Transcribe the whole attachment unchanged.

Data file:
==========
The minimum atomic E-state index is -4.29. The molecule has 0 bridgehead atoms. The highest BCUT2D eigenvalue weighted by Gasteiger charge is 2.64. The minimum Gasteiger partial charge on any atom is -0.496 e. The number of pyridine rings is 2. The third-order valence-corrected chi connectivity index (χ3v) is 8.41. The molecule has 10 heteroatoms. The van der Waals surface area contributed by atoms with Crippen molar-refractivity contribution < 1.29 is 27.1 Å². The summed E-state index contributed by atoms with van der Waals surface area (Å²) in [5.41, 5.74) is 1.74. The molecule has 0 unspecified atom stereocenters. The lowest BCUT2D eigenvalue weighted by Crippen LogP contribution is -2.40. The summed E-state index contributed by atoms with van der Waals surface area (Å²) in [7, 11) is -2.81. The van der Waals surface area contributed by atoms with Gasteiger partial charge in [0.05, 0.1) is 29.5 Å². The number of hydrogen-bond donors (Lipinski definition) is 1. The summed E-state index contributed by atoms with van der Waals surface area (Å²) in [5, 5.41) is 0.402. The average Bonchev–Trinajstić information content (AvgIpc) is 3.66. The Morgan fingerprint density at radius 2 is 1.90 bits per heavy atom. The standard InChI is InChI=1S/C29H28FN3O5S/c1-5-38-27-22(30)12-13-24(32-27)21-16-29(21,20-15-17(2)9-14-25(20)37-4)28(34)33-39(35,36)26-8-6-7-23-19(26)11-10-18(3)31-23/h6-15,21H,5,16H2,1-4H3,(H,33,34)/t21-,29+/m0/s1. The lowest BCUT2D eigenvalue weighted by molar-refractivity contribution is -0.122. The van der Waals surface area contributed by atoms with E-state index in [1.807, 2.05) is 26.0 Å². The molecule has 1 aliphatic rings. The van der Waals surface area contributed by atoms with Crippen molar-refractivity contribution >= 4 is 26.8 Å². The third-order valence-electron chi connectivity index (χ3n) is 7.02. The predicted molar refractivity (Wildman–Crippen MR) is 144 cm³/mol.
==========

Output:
The minimum atomic E-state index is -4.29. The molecule has 0 bridgehead atoms. The highest BCUT2D eigenvalue weighted by Gasteiger charge is 2.64. The minimum Gasteiger partial charge on any atom is -0.496 e. The number of pyridine rings is 2. The third-order valence-corrected chi connectivity index (χ3v) is 8.41. The molecule has 10 heteroatoms. The van der Waals surface area contributed by atoms with Crippen molar-refractivity contribution < 1.29 is 27.1 Å². The summed E-state index contributed by atoms with van der Waals surface area (Å²) in [5.41, 5.74) is 1.74. The molecule has 0 unspecified atom stereocenters. The lowest BCUT2D eigenvalue weighted by Crippen LogP contribution is -2.40. The summed E-state index contributed by atoms with van der Waals surface area (Å²) in [7, 11) is -2.81. The van der Waals surface area contributed by atoms with Gasteiger partial charge in [0.05, 0.1) is 29.5 Å². The number of hydrogen-bond donors (Lipinski definition) is 1. The summed E-state index contributed by atoms with van der Waals surface area (Å²) in [5, 5.41) is 0.402. The average Bonchev–Trinajstić information content (AvgIpc) is 3.66. The Morgan fingerprint density at radius 2 is 1.90 bits per heavy atom. The standard InChI is InChI=1S/C29H28FN3O5S/c1-5-38-27-22(30)12-13-24(32-27)21-16-29(21,20-15-17(2)9-14-25(20)37-4)28(34)33-39(35,36)26-8-6-7-23-19(26)11-10-18(3)31-23/h6-15,21H,5,16H2,1-4H3,(H,33,34)/t21-,29+/m0/s1. The lowest BCUT2D eigenvalue weighted by molar-refractivity contribution is -0.122. The van der Waals surface area contributed by atoms with E-state index in [1.807, 2.05) is 26.0 Å². The molecule has 1 aliphatic rings. The van der Waals surface area contributed by atoms with Crippen molar-refractivity contribution >= 4 is 26.8 Å². The third-order valence-electron chi connectivity index (χ3n) is 7.02. The predicted molar refractivity (Wildman–Crippen MR) is 144 cm³/mol.